Freo’s gift not worth a brass razoo

• The Endeavour sails back into Fremantle harbour in 2011, one of the rare chances for locals to see the ship they helped build 25 years ago. File photo.

Feds won’t cough up for our Endeavour anniversary

NOT a cent has been set aside by the federal government to recognise Fremantle’s link to the 250th anniversary of Captain James Cook’s encounter with the east coast of Australia.

Although a big-ticket item of the looming festivities will be two $6.7 million re-enactment voyages by the HMB Endeavour to New Zealand and New Caledonia, there will be no recognition of Fremantle as the birthplace of the plucky replica – even though December 9 next month marks 25 years since its launch off Mews Road.

A local volunteer who has spent hundreds of hours on the 550-tonne vessel guiding visitors and scrubbing its decks says the snub is an extraordinary oversight.

“The ship was a gift to the nation from Fremantle,” said the volunteer, who didn’t want to be named in case it affected her chances of getting a berth on one of the big sestercentennial voyages.

True replica

“This is the only true replica of its kind in the world that can sail.”

The volunteer said the Australian National Maritime Museum, which owns the replica, didn’t seem interested in setting anything aside for next month’s milestone, but had “wasted” thousands of dollars investigating a piece of timber from a wreck at Rhode Island, Newport which has been identified as “likely” to be the original Endeavour, even though it was unlikely to ever take possession of the relic.

“If they don’t do anything for its 25th, that’s their mess,” she fumed.

She predicted that after the big re-enactments, the museum would look to mothball the replica or sell it off because of the money it costs to run.

More than half of the $48.7 million set aside for Cook celebrations in the May federal budget were allocated to prime minister Scott Morrison’s electorate, which encompasses the explorer’s first footfall on Australian soil at Botany Bay.

Cultures

The money will go towards upgrading the Kamay Botany Bay National Park with a new visitor centre, cafe, aquatic monument, ferry wharves, exhibition space and interpretive displays at the landing site, with the key message being the “meeting of two cultures”.

“This is the place where our ancient Australian story began a new chapter that has led us to the free, peaceful and prosperous nation we are today,” Mr Morrison said when first announcing the funding as federal treasurer.

But that’s put Cooktown mayor Peter Scott’s nose out of joint, as he’s also feeling the federal government’s penny pinching and has not got a skerrick for the 48-day Cooktown 2020 festival. Mr Scott reckons Cooktown has a far stronger connection to European and Aboriginal contact than the PM’s electorate.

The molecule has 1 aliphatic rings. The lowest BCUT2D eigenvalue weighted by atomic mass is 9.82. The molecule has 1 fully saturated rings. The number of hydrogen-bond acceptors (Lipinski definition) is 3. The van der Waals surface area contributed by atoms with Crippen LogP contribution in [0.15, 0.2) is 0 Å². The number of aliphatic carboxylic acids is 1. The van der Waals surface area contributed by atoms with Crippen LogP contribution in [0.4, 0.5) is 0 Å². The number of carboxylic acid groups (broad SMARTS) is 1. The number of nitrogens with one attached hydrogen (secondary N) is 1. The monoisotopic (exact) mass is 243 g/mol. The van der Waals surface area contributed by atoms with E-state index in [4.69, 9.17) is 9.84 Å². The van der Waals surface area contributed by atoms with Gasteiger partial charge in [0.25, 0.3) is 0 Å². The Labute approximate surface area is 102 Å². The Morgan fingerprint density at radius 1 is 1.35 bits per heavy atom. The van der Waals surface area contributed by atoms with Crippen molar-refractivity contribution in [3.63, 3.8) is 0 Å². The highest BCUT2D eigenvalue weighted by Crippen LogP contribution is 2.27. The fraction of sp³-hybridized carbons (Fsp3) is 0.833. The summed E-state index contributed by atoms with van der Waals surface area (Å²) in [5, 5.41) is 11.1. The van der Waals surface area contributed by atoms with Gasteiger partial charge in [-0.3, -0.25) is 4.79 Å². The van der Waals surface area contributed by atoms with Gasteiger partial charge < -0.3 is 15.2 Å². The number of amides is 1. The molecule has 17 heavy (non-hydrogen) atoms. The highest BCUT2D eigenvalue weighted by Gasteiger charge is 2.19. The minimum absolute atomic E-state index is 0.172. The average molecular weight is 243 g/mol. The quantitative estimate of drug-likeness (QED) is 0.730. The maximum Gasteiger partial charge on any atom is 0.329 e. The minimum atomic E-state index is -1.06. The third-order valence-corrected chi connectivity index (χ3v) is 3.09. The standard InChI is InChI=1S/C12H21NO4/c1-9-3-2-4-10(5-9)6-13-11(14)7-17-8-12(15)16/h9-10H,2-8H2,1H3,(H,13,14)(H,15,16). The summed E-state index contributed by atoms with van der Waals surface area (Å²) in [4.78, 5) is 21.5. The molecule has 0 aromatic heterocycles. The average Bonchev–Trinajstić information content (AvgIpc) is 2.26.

You see, during Cook’s eight days in Botany Bay, the local Gweagal clan kept running away from the strange foreigners; in fact, the only real contact was a marine’s musket ball which slammed into the thigh of one of the warriors who’d been warning them to nick off.

“But after Cook ran aground on the Great Barrier Reef, he spent 48 days up here repairing the Endeavour, and spoke to the indigenous people and even had them walking about on his ship,” Mr Scott told the Herald.

“There was one fracas, but Cook handed back their spears and they were reconciled.”

The extended contact also left a legacy for all of Australia; it was here that botanist Joseph Banks saw his first bounding marsupial, which he learned from the local Guugu Yimithirr people was called gangarru. Banks translated it as “kangaru”.

Mr Scott says Cooktown 2020 will emphasise the contact between Cook and the Guugu Yimithirr people, and hopes that the 250th anniversary of Cook’s arrival will spark a rewrite of school curriculum’s to note Queensland’s important role.

“The key story is that it’s being told from the indigenous perspective,” he says of the festival.

“As one of the traditional owners said to me, ‘this is not about ship to shore, but shore to ship’.”

Cooktown also has a $10m application in to the federal government for some “legacy” projects but Mr Scott’s concerned there won’t be enough time to build them before the festival.

“We needed the money two years ago – this is getting ludicrous,” Mr Scott said.

by STEVE GRANT

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